Lorser Feitelson

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Lorser Feitelson
Lorser Feitelson.jpg
Lorser Feitelson, 1952, Pasadena Art Museum
Born I. Lorser Feitelson
1898
New York, New York, United States
Died 1978
Los Angeles, California, United States
Nationality American
Education Self-taught
Known for Painter
Movement Hard Edge painting, Modernist
Spouse(s) Helen Lundeberg

Lorser Feitelson (1898, New York, NY – 1978, Los Angeles, CA) was born and raised in New York City but rose to prominence on the West Coast as one of the founding fathers of Southern California-based Hard Edge painting.

Lorser Feitelson's works, alongside those of along with his peers Karl Benjamin, Frederick Hammersley and John McLaughlin, were featured in the landmark 1959 exhibition Four Abstract Classicists at the San Francisco Museum of Art and later traveled to Los Angeles County Museum of Art. Curated by Los Angeles based critic and curator Jules Langsner, the exhibition introduced the general public to the dazzling visual language created by a revolutionary group of painters. A revised version of this exhibition re-titled West Coast Hard Edge was presented in London at the Institute of Contemporary Arts and then in Belfast, Northern Ireland at Queens Court. The painting "Magical Space Forms" from 1951, reproduced below, was included in this exhibition.

Feitelson, along with his wife Helen Lundeberg and the aforementioned artists, pioneered a movement that has been celebrated by the Orange County Museum’s nationally toured exhibition Birth of the Cool: California Art, Design and Culture at Midcentury. Additionally, contemporary art writer and scholar Dave Hickey, in his 2004 exhibition at the Otis College of Art and Design, christened Feitelson and the other Hard Edge painters as The Los Angeles School.

These artists made profound contributions to the development of American abstract painting. According to Hickey: “The New York School painters would create their idiom by internalizing abstraction, psychologizing it in the manner of Freud and Jung. The California painters take the opposite route by radically externalizing the surrealism of experience in the West. Their presumption, that surreality, visual anxiety and splendor have their roots in the physical and social world rather than the autonomous self, set art on the West Coast free from the rigor of concept and the regime of the personal that dominated American art in that moment. In the broader sense, this externalized vision granted artists the privilege of their sanity in a manic, narcissistic cultural moment and, in doing so, created the conditions out of which the language of art in Southern California art would evolve in the late twentieth century.”[1]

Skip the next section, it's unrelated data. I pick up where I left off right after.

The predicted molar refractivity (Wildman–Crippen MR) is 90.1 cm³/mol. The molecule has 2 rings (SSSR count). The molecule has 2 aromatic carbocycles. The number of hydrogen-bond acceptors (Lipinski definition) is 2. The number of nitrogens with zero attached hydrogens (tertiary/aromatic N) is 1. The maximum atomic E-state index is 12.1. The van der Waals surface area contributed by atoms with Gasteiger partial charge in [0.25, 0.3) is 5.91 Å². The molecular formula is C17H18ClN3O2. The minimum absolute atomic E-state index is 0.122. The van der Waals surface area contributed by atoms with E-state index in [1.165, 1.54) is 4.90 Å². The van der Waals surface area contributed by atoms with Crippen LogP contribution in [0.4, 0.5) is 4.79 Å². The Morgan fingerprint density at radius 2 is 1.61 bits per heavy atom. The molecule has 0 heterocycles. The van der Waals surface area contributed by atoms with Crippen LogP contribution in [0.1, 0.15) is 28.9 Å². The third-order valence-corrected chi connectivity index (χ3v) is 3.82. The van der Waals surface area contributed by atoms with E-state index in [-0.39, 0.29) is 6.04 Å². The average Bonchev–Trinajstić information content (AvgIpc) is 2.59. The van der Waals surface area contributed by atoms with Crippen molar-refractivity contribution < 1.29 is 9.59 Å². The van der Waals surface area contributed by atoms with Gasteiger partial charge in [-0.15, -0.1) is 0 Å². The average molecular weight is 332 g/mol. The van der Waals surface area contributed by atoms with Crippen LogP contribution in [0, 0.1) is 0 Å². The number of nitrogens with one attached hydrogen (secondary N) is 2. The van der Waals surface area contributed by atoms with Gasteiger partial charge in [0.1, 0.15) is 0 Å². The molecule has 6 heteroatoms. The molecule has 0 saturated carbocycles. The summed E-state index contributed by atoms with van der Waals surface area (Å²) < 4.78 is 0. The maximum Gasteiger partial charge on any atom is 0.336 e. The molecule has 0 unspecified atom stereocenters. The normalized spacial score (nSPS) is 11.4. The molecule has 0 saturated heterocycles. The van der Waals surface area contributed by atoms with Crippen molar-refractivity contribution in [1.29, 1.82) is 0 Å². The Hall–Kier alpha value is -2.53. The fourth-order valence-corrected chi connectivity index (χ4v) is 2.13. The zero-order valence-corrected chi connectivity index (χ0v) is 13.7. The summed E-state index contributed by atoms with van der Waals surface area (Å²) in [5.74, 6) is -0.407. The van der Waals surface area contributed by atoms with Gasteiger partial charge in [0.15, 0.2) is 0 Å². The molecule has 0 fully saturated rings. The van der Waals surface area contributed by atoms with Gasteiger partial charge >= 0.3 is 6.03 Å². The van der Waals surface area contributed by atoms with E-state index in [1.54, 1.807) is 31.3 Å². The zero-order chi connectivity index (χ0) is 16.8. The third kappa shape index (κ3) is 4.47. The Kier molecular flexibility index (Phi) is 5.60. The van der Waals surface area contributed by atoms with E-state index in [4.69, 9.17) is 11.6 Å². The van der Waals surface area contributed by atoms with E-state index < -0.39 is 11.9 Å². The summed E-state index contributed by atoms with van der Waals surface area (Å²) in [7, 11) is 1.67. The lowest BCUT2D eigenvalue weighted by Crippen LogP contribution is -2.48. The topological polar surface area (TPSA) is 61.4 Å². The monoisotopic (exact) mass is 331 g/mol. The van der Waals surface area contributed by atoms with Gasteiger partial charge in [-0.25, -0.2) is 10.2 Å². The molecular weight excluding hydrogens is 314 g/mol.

Early career[edit]

Lorser Feitelson, The Fountain, 1923, oil on canvas. ©The Feitelson/Lundeberg Art Foundation

Feitelson was raised in NYC and home-schooled in drawing by his art-loving father. As a child, he pored over the family’s collection of international magazines and frequently visited the Metropolitan Museum of Art.

Though his sketchbooks from those early years reveal a firm foundation in Old Master style draftsmanship, Feitelson rethought his approach to drawing after viewing the legendary International Exhibition of Modern Art in 1913 at the Armory.

The controversial work of Matisse, Duchamp and the Italian Futurists had a profound affect on the young artist. Feitelson began to produce a series of formally experimental figurative drawings and paintings.[2] By 1916, the eighteen-year-old set up a studio in Greenwich Village and set out to establish himself as a painter.

Career Success[edit]

Like all serious Modernist painters of the time, Feitelson wanted to continue his study/practice in Europe. He made his first journey to Paris in 1919 and enrolled as an independent student in life drawing at the Académie Colorossi.[3] While in Paris, he also made numerous trips to Corsica, Italy, and sketches from his time there formed the basis for later works featuring peasants as subjects. After numerous trips to Europe, and before returning home to the States for good in 1927, Feitelson exhibited at Paris’ famous Salon d'Automne.[4]

In November, 1927, Feitelson moved to Los Angeles and by 1930 was working in the Post Surrealist style. According to Lundeberg, who authored the pair’s mission statement in response to the European Surrealist movement, Feitelson “wanted the utilization of association, the unconscious, to make a rational use of these subjective elements. Nothing of automatism about it. The name he had for this idea at first was ‘New Classicism ‘ or ‘Subjective Classicism.’[5] As Jules Langsner suggested in his catalogue for Post Surrealists and Other Moderns in 1935 at the Stanley Rose Gallery in Los Angeles, post-surrealism “affirms all that Surrealism negates.”[6]